• August: Following the conclusion of the legislature’s investigative committee hearing on campus, the board of trustees accepts the report of its own investigative subcommittee that President Wheelock is behind the anonymous publications, and it calls him to account. Wheelock asserts the board has no jurisdiction during the legislative investigation and refuses to meet with the board. The board votes 8- 2 to remove President Wheelock from office.
  • September: The Dartmouth College Board of Trustees meets to inaugurate Francis Brown as the third president of Dartmouth College. The only trustees in attendance are those who voted to remove President Wheelock.


  • June: Legislation is signed into law to amend the original royal charter of Dartmouth College to: increase the number of college trustees from 12 to 21; create a 25-member board of overseers, made up of state officials, with veto authority over the board of trustees; and change the name of the institution to Dartmouth University.
  • August: The board of Dartmouth College (all except one member—President Wheelock’s nephew and board treasurer, William Woodward) meets on campus, simultaneous to the inaugural meeting of the Dartmouth University Trustees nearby. Without the Dartmouth College board members the Dartmouth University board, chaired by Governor William Plumer himself, fails to assemble a quorum. The Dartmouth College board further resolves and conveys to those assembled on behalf of Dartmouth University: “We the Trustees of Dartmouth College do not accept the provisions of an act of Legislature of New Hampshire… but do hereby expressly refuse to act under the same.”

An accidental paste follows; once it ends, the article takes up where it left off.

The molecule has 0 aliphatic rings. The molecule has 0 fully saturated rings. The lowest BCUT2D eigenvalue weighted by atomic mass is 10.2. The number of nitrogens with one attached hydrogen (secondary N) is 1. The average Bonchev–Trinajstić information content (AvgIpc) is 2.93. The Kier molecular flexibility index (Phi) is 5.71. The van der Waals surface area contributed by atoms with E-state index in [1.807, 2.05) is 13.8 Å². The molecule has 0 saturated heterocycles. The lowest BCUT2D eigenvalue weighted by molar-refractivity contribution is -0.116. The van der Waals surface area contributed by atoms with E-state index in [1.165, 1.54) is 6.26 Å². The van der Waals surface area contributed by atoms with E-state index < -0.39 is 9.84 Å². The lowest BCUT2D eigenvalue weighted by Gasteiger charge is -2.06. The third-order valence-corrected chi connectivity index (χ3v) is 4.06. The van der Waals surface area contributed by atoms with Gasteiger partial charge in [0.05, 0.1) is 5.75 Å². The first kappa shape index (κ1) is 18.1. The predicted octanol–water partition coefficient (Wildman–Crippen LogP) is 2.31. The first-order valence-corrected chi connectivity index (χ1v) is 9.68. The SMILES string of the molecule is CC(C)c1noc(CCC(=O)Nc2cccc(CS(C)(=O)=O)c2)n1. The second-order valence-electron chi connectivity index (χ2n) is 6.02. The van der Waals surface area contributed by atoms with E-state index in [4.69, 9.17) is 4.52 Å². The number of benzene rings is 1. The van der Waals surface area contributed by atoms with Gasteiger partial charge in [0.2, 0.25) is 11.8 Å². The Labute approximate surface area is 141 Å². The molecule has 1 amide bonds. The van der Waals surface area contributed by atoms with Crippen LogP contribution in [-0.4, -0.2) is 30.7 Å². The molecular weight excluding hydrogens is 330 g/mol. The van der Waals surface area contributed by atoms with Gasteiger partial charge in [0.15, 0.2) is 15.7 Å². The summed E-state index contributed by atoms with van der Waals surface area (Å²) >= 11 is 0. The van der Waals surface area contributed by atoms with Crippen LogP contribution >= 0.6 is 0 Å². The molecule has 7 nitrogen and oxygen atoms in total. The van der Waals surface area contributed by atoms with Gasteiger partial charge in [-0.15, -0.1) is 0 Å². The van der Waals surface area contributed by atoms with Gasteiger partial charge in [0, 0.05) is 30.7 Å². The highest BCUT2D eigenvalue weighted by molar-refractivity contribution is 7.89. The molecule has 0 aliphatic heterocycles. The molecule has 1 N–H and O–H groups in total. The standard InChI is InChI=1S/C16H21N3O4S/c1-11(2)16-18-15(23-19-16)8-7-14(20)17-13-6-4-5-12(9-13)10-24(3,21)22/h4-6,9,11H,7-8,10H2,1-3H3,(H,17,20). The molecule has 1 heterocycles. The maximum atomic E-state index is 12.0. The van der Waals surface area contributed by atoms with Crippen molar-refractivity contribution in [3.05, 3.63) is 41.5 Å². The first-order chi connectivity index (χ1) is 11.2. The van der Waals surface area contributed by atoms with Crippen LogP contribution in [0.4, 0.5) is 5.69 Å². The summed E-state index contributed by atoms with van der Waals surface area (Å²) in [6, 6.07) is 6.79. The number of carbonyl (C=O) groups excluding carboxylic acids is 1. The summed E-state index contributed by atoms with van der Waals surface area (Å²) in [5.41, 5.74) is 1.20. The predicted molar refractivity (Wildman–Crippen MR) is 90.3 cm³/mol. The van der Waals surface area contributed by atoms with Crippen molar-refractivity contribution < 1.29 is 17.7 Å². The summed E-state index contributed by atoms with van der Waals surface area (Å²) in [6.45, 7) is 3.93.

November: New legislation passes effectively reducing the size of a quorum to nine members of the Dartmouth University board.
    December: New legislation passes effectively making each Dartmouth College trustee and faculty member liable for a$500 fine for each and every action taken on behalf of the institution (such as a vote of the board, or the teaching of a class).


  • January: Hamilton College attempts to hire away President Brown at twice his Dartmouth College salary. He declines.
  • February: The Dartmouth College board files suit against former board treasurer William Woodward (former president Wheelock’s nephew) for the return of the college’s charter, seal, account books, and other materials. The case proceeds immediately to the New Hampshire Superior Court, bypassing the lower Court of Common Pleas, where Woodward is a sitting judge.
  • February: The Dartmouth University board holds its first meeting, away from campus, in the state capital. The board votes to remove from their positions: President Brown, all trustees siding with Dartmouth College, and two noncompliant faculty members. The presidency of Dartmouth University is conferred upon former president Wheelock’s son-in-law, William Allen. The board further empowers three of its members as university “superintendents” and charges them to “take possession” of university buildings.
  • April: Former president Wheelock dies, bequeathing to Dartmouth University a gift of land of suitable value to support the salaries of a president and multiple new faculty.
  • August: Dartmouth College and Dartmouth University hold commencement exercises on the same day, in accordance with the college’s original bylaws. A group of roughly 60 individuals armed with clubs and rocks (college students and others) occupy the building in which commencement ceremonies are typically held. The Dartmouth University exercises are relocated to another building.
  • September: The first substantive Superior Court hearing in Dartmouth v. Woodward takes place, featuring eminent national figures as legal counsel on both sides. All three justices hearing the case had been appointed in 1816 by Governor William Plumer, a leading advocate of Dartmouth University. Dartmouth College asserts three central points:
    • The college is chartered as a private corporation legally independent from control by the state legislature;
    • The state legislature failed to follow due process in the seizure of private property; and
    • Since the college charter is a contract, the legislature’s actions violate the U.S. Constitution, which expressly precludes states from passing laws that interfere with contractual obligations.

The defense contends: